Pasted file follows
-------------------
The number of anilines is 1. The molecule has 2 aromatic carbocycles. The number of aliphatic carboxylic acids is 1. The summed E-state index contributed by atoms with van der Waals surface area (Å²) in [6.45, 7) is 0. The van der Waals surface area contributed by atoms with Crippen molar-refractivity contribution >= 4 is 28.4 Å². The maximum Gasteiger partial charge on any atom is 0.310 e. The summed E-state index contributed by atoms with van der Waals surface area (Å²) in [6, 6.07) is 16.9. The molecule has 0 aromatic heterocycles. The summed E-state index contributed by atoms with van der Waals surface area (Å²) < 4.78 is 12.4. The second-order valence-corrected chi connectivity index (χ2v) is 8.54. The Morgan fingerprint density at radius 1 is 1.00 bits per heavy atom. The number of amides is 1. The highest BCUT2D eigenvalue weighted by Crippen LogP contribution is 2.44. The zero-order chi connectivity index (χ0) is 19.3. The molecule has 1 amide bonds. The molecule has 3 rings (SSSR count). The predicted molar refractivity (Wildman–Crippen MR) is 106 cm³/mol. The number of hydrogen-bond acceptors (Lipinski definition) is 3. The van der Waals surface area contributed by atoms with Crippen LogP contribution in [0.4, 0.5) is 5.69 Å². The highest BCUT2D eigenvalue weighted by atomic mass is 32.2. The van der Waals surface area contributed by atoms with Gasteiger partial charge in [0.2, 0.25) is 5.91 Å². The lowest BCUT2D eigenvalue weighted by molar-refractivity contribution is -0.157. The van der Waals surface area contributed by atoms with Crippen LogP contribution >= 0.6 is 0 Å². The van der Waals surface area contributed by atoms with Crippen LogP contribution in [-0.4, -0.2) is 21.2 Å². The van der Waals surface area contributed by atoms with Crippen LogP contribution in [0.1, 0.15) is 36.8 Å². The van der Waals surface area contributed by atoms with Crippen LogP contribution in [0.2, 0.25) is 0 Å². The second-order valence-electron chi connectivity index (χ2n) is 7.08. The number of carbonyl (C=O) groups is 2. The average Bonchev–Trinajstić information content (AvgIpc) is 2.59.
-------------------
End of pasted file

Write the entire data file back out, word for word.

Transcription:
The number of anilines is 1. The molecule has 2 aromatic carbocycles. The number of aliphatic carboxylic acids is 1. The summed E-state index contributed by atoms with van der Waals surface area (Å²) in [6.45, 7) is 0. The van der Waals surface area contributed by atoms with Crippen molar-refractivity contribution >= 4 is 28.4 Å². The maximum Gasteiger partial charge on any atom is 0.310 e. The summed E-state index contributed by atoms with van der Waals surface area (Å²) in [6, 6.07) is 16.9. The molecule has 0 aromatic heterocycles. The summed E-state index contributed by atoms with van der Waals surface area (Å²) < 4.78 is 12.4. The second-order valence-corrected chi connectivity index (χ2v) is 8.54. The Morgan fingerprint density at radius 1 is 1.00 bits per heavy atom. The number of amides is 1. The highest BCUT2D eigenvalue weighted by Crippen LogP contribution is 2.44. The zero-order chi connectivity index (χ0) is 19.3. The molecule has 1 amide bonds. The molecule has 3 rings (SSSR count). The predicted molar refractivity (Wildman–Crippen MR) is 106 cm³/mol. The number of hydrogen-bond acceptors (Lipinski definition) is 3. The van der Waals surface area contributed by atoms with Crippen LogP contribution in [0.4, 0.5) is 5.69 Å². The highest BCUT2D eigenvalue weighted by atomic mass is 32.2. The van der Waals surface area contributed by atoms with Gasteiger partial charge in [0.2, 0.25) is 5.91 Å². The lowest BCUT2D eigenvalue weighted by molar-refractivity contribution is -0.157. The van der Waals surface area contributed by atoms with Crippen LogP contribution >= 0.6 is 0 Å². The van der Waals surface area contributed by atoms with Crippen LogP contribution in [-0.4, -0.2) is 21.2 Å². The van der Waals surface area contributed by atoms with Crippen LogP contribution in [0.1, 0.15) is 36.8 Å². The van der Waals surface area contributed by atoms with Crippen LogP contribution in [0.2, 0.25) is 0 Å². The second-order valence-electron chi connectivity index (χ2n) is 7.08. The number of carbonyl (C=O) groups is 2. The average Bonchev–Trinajstić information content (AvgIpc) is 2.59.